Reference Price Guide for Books


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Apr 19, 2004
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For people relatively new to this field, I was wondering if there is any data regarding pricing of books-mainly the older collectables. I have seen several people's ten most wanted lists etc and it would be nice for informational purposes to have a gauge. As Michael Tennaro has pointed out to me Ebay is a poor place to determine book value. If there was a listing, of say the top 20-30 books, with prices for fine, very good, and good that would be wonderful. I realize prices are subjective but having ball-park figures would be advantageous to new collectors. Since most people already have their lists on computer I am hoping that a minimal amount of effort would be required. Thank you in advance for any help.
 
Oct 13, 2000
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Michael, the short answer is that there is no such price guide for Titanic books, older or otherwise. Speaking as an insider in the used book business, I can tell you that determining a price for a book is as much art as science.

The proliferation of the availability of books on the internet has taken a lot of the art out of the equation, but only for common books. Most used book sellers will go on-line to research pricing and availability. The more copies there are available, the lower the prices are likely to be. Yet even with this resource, you are likely to find a wide range in pricing.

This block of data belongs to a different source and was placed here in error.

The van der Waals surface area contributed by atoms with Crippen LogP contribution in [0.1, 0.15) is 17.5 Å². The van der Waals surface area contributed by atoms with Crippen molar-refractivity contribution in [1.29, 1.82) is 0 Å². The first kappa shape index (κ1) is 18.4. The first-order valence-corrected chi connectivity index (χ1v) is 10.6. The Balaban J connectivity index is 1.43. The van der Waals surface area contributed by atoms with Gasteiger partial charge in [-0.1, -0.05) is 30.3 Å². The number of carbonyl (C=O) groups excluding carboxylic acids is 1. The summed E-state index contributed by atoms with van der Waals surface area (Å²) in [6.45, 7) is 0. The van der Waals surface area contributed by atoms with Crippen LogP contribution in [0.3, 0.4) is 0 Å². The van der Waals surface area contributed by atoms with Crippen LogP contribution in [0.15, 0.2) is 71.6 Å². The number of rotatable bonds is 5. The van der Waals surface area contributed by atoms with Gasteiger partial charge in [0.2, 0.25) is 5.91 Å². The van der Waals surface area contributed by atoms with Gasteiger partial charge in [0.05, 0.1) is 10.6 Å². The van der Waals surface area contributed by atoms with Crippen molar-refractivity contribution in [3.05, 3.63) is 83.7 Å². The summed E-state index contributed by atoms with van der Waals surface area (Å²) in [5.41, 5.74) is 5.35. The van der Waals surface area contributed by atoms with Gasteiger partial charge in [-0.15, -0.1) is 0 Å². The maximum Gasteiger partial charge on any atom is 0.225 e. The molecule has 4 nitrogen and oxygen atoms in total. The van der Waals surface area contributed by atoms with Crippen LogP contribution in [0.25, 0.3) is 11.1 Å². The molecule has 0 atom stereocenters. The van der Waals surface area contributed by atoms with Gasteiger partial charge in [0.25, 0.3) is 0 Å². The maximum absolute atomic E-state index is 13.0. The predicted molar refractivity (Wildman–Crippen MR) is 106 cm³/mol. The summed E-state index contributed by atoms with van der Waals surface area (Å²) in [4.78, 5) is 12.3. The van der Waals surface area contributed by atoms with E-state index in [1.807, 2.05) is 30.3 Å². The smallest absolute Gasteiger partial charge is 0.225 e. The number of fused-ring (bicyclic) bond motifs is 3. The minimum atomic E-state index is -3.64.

For scarcer books, the internet is not much help as few, if any copies are on-line for comparison. The other part of the equation is that one doesn't know just how long a book has been listed on the net for sale. If you see three or four copies of a title and they are all priced in the $500 to $600 price range, does that mean the book is really worth that much? Or have those books been up there for several years and are simply overpriced? No easy way to tell, unfortunately.

For people new to this subject, the best advice I can give is to use the mega-used book search engines and sort the results by price. The best two sites are AddAll's used site, and good ol' Bookfinder.com. Both these sites search numerous used book sites, so you will get a moderately accurate feel for how available or scarce a title is. Compare condition and pricing and go with what is comfortable for you. This solution is neither perfect, nor foolproof, but it is the best answer to your question.

Here is the link to those two sites:

http://www.addall.com/Used/
http://www.bookfinder.com/

As time goes by, you will start to get a better feel for what is reasonably priced and what is overpriced.

all the best, Michael (TheManInBlack) T
 

Patty Miller

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Jan 10, 1998
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Hi Dr. Michael...I agree with what Michael Tennaro
has to say about book pricing. There are web sites, you can go to as stated by Michael, that